|Indicator Name||Impervious surface|
|User Outcome||Link to nature|
To measure the imperviousness of a given area, which is an important factor when considering drainage of water, particularly within urban areas.
Impervious surfaces impede the filtration of water into the soil and are mainly artificial structures such as pavements, roads and buildings. Pervious surfaces, on the other hand, are any porous and permeable area able to allow water to percolate into the soil and recharge the water table. Having a higher percentage of pervious areas have many environmental benefits such as delaying runoff peaks, increasing groundwater discharge, improving runoff quality, and reducing peak discharge volumes. The mapping of impervious surfaces is increasingly sought by land use managers to assess options for protecting waterways and other water dependent ecosystems.
This indicator will support practitioners to understand the level of imperviousness in suburbs across the state. Based on the outcome of the assessment, practitioners can determine the drainage capacity of each suburb and measure the environmental impacts of current developments and support the implementation of Water Sensitive Urban Design (WSUD) and low impact development technologies.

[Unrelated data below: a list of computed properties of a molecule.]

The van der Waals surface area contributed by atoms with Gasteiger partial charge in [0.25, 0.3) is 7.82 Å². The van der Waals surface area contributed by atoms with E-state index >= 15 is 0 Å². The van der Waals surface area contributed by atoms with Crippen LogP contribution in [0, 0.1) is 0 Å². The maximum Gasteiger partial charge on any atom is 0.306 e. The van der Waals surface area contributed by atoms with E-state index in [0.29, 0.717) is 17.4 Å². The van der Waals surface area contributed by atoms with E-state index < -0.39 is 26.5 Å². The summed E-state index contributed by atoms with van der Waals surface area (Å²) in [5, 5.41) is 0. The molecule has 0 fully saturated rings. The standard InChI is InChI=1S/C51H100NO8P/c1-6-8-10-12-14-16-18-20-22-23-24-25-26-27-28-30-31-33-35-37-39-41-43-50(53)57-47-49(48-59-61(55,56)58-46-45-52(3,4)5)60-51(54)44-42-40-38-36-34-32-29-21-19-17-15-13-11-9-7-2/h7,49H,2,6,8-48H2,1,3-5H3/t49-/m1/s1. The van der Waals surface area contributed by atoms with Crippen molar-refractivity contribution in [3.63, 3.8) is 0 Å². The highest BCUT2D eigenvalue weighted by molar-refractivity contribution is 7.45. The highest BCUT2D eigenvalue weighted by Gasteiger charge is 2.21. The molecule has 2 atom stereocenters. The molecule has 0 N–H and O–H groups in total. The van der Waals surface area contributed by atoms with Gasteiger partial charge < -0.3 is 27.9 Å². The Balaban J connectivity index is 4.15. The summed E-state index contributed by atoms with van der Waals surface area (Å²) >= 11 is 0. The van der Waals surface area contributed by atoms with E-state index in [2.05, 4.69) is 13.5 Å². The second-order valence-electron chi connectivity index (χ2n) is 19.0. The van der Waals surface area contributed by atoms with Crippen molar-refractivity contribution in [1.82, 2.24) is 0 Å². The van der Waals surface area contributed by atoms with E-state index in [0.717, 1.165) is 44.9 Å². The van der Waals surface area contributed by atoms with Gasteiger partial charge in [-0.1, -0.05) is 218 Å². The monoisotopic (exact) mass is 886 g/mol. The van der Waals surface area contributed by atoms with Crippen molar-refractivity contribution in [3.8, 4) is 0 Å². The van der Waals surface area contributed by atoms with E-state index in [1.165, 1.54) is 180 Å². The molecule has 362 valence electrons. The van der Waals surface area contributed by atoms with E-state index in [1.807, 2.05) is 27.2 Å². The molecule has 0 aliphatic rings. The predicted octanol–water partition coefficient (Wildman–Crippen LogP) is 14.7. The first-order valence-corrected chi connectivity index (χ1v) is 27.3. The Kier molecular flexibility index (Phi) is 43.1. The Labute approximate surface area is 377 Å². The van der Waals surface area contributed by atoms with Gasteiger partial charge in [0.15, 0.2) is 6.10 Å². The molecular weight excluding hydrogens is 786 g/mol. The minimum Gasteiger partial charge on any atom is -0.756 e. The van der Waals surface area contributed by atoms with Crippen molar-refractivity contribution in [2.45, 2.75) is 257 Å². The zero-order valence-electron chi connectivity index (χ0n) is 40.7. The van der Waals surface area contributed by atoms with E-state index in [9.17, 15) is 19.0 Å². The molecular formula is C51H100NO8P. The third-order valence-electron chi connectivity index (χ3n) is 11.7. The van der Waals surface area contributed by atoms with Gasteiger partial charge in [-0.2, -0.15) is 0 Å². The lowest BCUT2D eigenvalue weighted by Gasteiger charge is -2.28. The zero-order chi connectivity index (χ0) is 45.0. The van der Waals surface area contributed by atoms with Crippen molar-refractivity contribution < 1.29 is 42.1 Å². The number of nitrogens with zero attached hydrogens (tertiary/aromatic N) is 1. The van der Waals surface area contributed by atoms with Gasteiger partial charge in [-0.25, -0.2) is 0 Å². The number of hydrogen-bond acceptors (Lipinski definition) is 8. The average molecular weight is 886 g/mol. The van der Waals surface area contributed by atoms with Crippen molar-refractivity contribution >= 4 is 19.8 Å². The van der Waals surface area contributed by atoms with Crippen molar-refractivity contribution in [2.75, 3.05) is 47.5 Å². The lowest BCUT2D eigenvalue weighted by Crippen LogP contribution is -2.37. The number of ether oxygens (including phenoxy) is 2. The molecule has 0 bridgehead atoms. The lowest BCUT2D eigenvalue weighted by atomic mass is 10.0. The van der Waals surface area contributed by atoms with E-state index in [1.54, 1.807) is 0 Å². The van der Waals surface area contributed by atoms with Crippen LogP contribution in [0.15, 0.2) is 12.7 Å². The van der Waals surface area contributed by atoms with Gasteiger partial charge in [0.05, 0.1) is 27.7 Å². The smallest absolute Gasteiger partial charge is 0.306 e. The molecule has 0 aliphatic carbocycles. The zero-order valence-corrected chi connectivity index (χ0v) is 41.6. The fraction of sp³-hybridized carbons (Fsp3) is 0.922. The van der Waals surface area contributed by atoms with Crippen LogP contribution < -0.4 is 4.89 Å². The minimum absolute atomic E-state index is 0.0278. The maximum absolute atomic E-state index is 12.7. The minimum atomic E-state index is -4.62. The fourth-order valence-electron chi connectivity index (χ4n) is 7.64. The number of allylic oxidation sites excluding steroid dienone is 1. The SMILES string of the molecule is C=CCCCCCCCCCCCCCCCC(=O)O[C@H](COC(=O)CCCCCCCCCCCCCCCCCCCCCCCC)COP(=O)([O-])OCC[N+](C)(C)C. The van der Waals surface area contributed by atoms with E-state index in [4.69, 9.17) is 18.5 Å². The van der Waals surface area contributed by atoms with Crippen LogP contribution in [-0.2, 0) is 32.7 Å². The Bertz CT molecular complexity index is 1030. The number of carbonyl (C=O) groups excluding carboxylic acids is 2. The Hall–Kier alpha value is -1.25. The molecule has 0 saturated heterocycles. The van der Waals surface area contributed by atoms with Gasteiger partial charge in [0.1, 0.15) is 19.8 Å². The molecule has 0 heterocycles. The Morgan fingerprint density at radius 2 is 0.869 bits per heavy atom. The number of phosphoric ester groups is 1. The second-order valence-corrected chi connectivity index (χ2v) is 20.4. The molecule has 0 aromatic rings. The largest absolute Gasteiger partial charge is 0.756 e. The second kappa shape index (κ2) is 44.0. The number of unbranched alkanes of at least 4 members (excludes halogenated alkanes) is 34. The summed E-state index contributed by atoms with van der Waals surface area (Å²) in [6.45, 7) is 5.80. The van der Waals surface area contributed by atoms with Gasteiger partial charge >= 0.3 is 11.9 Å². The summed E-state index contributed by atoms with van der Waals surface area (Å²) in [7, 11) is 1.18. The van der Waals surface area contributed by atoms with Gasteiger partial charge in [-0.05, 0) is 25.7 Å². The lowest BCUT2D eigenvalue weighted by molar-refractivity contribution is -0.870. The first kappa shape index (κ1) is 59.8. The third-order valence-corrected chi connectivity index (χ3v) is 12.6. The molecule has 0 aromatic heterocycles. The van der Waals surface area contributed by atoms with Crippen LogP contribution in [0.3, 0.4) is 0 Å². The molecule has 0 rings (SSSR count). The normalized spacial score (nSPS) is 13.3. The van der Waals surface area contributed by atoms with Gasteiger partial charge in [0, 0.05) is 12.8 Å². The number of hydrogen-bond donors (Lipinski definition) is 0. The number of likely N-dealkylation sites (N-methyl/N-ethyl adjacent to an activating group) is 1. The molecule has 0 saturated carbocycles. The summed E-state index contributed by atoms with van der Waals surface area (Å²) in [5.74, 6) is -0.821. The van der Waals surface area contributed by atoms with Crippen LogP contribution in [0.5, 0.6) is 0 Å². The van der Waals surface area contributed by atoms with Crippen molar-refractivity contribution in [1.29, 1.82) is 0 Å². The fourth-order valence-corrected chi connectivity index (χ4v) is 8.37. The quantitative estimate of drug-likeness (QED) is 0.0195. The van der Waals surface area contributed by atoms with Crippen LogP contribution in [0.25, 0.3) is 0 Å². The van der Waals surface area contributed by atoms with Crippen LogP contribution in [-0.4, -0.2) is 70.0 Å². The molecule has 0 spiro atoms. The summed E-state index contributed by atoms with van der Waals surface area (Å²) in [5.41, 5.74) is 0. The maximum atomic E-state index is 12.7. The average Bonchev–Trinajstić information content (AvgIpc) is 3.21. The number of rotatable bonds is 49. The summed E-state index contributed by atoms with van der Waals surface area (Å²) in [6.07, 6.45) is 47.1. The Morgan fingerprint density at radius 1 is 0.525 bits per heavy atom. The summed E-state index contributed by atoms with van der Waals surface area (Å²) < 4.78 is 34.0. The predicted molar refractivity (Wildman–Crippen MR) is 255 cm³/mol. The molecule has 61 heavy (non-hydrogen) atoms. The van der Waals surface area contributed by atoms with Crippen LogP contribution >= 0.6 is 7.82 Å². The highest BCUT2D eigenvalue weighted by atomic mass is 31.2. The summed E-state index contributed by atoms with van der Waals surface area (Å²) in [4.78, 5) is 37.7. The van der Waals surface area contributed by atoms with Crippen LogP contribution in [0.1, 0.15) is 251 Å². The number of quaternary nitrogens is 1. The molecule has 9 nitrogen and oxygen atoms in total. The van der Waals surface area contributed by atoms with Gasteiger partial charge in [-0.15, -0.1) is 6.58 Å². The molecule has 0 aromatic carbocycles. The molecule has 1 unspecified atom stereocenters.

Practitioners can use the percentage of impervious surface metric to measure how much of a suburb is comprised of impervious surface materials.
Percentage of impervious surface
Green and Blue
Comfort and Safety
To enrich the analysis of imperviousness, consideration for varying catchment characteristics of terrain, soil type, geology, vegetation and rainfall patterns could be included.
Department of Planning, Industry and Environment, Nominal impervious surfaces (2020)